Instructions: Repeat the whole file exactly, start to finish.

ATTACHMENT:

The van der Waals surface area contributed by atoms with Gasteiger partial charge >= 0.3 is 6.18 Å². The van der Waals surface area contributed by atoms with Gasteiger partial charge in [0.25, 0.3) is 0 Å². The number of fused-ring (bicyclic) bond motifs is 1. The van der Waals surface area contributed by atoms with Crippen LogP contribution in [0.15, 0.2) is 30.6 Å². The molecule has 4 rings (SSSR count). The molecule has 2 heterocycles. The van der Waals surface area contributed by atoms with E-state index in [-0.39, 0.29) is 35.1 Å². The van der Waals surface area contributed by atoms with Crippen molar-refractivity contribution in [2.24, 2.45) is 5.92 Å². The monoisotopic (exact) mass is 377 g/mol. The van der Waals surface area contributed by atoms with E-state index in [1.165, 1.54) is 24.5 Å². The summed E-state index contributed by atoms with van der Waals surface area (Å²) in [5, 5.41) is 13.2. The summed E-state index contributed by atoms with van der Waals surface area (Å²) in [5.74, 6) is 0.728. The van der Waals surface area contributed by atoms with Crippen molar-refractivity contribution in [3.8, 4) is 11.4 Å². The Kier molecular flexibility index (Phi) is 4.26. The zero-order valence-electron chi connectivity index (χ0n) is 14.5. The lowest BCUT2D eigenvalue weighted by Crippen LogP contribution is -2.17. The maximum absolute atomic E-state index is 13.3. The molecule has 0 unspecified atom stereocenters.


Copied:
The van der Waals surface area contributed by atoms with Gasteiger partial charge >= 0.3 is 6.18 Å². The van der Waals surface area contributed by atoms with Gasteiger partial charge in [0.25, 0.3) is 0 Å². The number of fused-ring (bicyclic) bond motifs is 1. The van der Waals surface area contributed by atoms with Crippen LogP contribution in [0.15, 0.2) is 30.6 Å². The molecule has 4 rings (SSSR count). The molecule has 2 heterocycles. The van der Waals surface area contributed by atoms with E-state index in [-0.39, 0.29) is 35.1 Å². The van der Waals surface area contributed by atoms with Crippen molar-refractivity contribution in [2.24, 2.45) is 5.92 Å². The monoisotopic (exact) mass is 377 g/mol. The van der Waals surface area contributed by atoms with E-state index in [1.165, 1.54) is 24.5 Å². The summed E-state index contributed by atoms with van der Waals surface area (Å²) in [5, 5.41) is 13.2. The summed E-state index contributed by atoms with van der Waals surface area (Å²) in [5.74, 6) is 0.728. The van der Waals surface area contributed by atoms with Crippen molar-refractivity contribution in [3.8, 4) is 11.4 Å². The Kier molecular flexibility index (Phi) is 4.26. The zero-order valence-electron chi connectivity index (χ0n) is 14.5. The lowest BCUT2D eigenvalue weighted by Crippen LogP contribution is -2.17. The maximum absolute atomic E-state index is 13.3. The molecule has 0 unspecified atom stereocenters.